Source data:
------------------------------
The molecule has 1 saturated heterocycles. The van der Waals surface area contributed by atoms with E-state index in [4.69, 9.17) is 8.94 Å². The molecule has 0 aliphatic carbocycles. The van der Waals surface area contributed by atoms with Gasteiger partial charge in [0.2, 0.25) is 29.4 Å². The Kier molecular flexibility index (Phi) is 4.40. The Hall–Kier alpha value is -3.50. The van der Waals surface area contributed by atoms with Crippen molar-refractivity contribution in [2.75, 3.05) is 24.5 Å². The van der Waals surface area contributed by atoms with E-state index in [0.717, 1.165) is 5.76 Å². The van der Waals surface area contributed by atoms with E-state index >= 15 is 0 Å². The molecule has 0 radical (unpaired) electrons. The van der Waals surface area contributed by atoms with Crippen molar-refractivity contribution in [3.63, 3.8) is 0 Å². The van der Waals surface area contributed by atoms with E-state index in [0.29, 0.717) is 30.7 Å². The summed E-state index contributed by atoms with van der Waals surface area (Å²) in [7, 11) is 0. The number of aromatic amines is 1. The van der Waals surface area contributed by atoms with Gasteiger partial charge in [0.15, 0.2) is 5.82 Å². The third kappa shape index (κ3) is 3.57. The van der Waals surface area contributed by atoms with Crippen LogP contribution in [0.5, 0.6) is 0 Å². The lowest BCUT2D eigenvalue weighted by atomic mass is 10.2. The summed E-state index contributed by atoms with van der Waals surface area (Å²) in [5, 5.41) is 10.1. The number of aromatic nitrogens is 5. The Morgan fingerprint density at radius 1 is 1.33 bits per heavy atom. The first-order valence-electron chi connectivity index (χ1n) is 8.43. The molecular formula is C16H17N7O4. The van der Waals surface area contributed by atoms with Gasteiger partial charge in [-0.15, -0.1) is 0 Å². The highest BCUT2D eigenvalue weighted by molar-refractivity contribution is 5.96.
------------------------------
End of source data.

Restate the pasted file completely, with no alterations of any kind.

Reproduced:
The molecule has 1 saturated heterocycles. The van der Waals surface area contributed by atoms with E-state index in [4.69, 9.17) is 8.94 Å². The molecule has 0 aliphatic carbocycles. The van der Waals surface area contributed by atoms with Gasteiger partial charge in [0.2, 0.25) is 29.4 Å². The Kier molecular flexibility index (Phi) is 4.40. The Hall–Kier alpha value is -3.50. The van der Waals surface area contributed by atoms with Crippen molar-refractivity contribution in [2.75, 3.05) is 24.5 Å². The van der Waals surface area contributed by atoms with E-state index in [0.717, 1.165) is 5.76 Å². The van der Waals surface area contributed by atoms with E-state index >= 15 is 0 Å². The molecule has 0 radical (unpaired) electrons. The van der Waals surface area contributed by atoms with Crippen molar-refractivity contribution in [3.63, 3.8) is 0 Å². The van der Waals surface area contributed by atoms with E-state index in [0.29, 0.717) is 30.7 Å². The summed E-state index contributed by atoms with van der Waals surface area (Å²) in [7, 11) is 0. The number of aromatic amines is 1. The van der Waals surface area contributed by atoms with Gasteiger partial charge in [0.15, 0.2) is 5.82 Å². The third kappa shape index (κ3) is 3.57. The van der Waals surface area contributed by atoms with Crippen LogP contribution in [0.5, 0.6) is 0 Å². The lowest BCUT2D eigenvalue weighted by atomic mass is 10.2. The summed E-state index contributed by atoms with van der Waals surface area (Å²) in [5, 5.41) is 10.1. The number of aromatic nitrogens is 5. The Morgan fingerprint density at radius 1 is 1.33 bits per heavy atom. The first-order valence-electron chi connectivity index (χ1n) is 8.43. The molecular formula is C16H17N7O4. The van der Waals surface area contributed by atoms with Gasteiger partial charge in [-0.15, -0.1) is 0 Å². The highest BCUT2D eigenvalue weighted by molar-refractivity contribution is 5.96.